A certain tranquility and focus inhabit the photographs of dead animals Thomas Struth took in the autopsy room of the Leibniz Institute for Zoo and Wildlife Research. The institution is dedicated to research on the human influence on our environment and examines the exact cause of death of recently deceased animals, most of which are brought in from the Berlin Zoo. In his images, Struth documents that transitory moment immediately after death, when life still seems to cling to the bodies of these animals.
A white-tailed eagle lies on its back, wings spread akimbo, head pointed downward as if it were to swoop to the ground to catch its prey. A zebra rests on a dark linoleum floor. In its top view, its bent forelimbs make it seem as though the animal were about to kneel. In contrast, the Sumatran tiger shot from a low angle against a laboratory backdrop looks as if we can still feel its breath, its extended paw and lowered head dangerously close to the camera’s eye. All animals appear to share a bodily gesture whose subtle dynamics are in stark contrast to their dead state.
These are post-mortem portraits. Viewing them may at first produce a sense of distress. Jittering between beauty and asperity, the images are imbued with a sublime quality via the universal question of transience. One last time, a whiff of life blows into the camera’s lens before the organic intricacies of life crumble into dead matter. What was once engrossed in power and energy is now ruled by silence.
But if we take a closer look at what we see as lifeless matter, we’ll soon realize that the elements’ dynamic bustle in fact knows no bounds. The European Organization for Nuclear Research (CERN) near Geneva uses particle accelerators to explore what holds the universe together at its core, and how it came to be in the first place. In the second part of the exhibition in the gallery’s upper level, Thomas Struth shows new photographs of technological equipment, which he encountered at CERN as well as in the laboratories of the IBM Thomas J. Watson Research Center in Yorktown Heights (New York)—which specializes in quantum physics—and at the Space Center of IABG Ottobrunn. With his works, Struth raises questions about the use and effects of these technologies. What are the political dimensions hiding behind the curtain? What kinds of salvation do these technologies promise, and what are the consequences in terms of the human ability to shape and transmogrify nature in ever more drastic ways? Struth shows how virtually limitless human imagination is transformed into sculptural objecthood. He leads us to mysterious places, most of them hidden, with highly specialized contraptions whose functionality many of us do not yet grasp but whose potential impact on the lives of future generations is almost inconceivable.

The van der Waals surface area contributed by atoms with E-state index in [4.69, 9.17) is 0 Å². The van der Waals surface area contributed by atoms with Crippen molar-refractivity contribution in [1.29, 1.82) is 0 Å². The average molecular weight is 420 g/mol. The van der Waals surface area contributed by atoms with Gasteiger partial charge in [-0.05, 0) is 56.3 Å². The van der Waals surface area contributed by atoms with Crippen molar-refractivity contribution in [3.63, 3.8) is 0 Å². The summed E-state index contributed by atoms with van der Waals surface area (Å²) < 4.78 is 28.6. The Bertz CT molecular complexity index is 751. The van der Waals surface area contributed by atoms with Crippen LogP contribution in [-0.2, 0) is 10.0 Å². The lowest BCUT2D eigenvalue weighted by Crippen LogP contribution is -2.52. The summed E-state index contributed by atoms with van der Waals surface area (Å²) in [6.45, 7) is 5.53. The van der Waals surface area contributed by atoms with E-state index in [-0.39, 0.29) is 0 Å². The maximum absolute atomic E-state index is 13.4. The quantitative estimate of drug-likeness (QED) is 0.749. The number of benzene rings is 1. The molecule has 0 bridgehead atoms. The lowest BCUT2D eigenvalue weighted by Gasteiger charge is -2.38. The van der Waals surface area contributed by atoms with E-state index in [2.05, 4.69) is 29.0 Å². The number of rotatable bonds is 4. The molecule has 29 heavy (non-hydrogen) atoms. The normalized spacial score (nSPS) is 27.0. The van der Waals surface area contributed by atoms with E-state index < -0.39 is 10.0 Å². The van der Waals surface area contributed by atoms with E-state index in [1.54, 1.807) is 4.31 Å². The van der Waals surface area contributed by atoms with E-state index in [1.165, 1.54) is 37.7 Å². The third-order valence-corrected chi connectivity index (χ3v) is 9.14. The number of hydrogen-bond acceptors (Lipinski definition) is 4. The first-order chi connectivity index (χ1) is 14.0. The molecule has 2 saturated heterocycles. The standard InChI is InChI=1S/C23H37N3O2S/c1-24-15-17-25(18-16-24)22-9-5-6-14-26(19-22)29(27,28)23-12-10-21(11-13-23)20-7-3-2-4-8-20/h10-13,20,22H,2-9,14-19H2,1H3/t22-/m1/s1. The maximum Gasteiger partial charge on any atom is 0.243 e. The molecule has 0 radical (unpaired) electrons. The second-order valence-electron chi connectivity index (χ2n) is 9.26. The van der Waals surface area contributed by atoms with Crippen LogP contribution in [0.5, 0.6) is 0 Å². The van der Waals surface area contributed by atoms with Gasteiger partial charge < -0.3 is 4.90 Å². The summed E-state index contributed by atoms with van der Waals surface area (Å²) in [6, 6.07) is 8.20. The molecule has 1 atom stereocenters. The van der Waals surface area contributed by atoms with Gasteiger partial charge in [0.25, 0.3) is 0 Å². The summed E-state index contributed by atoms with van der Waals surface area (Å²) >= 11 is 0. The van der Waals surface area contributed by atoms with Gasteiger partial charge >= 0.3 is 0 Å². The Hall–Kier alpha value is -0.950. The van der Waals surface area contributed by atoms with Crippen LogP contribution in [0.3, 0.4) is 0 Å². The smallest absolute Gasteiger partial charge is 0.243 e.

The photographs presented in this exhibition are conspicuously devoid of humans, but their agency is omnipresent. At once creators and destroyers, humans seem to hold the fate of the planet in their creative hands. It is only in the face of death that the promise of progress loses its power. The finitude of life draws the line for our creativity. While far above the clouds a satellite tracks how the distribution of water masses has changed here on Earth (GRACE-Follow-On Bottom View, IABG, Ottobrunn 2017), a tectonically battered rock formation is lodged in the ground, whose geological age lets human history shrivel to the blink of an eye (Ellsworth Schist, Rockport, Maine 2021).
To learn more about this artwork, please provide your contact information.
Thanks for your inquiry!
We will come back to you as soon as possible.OK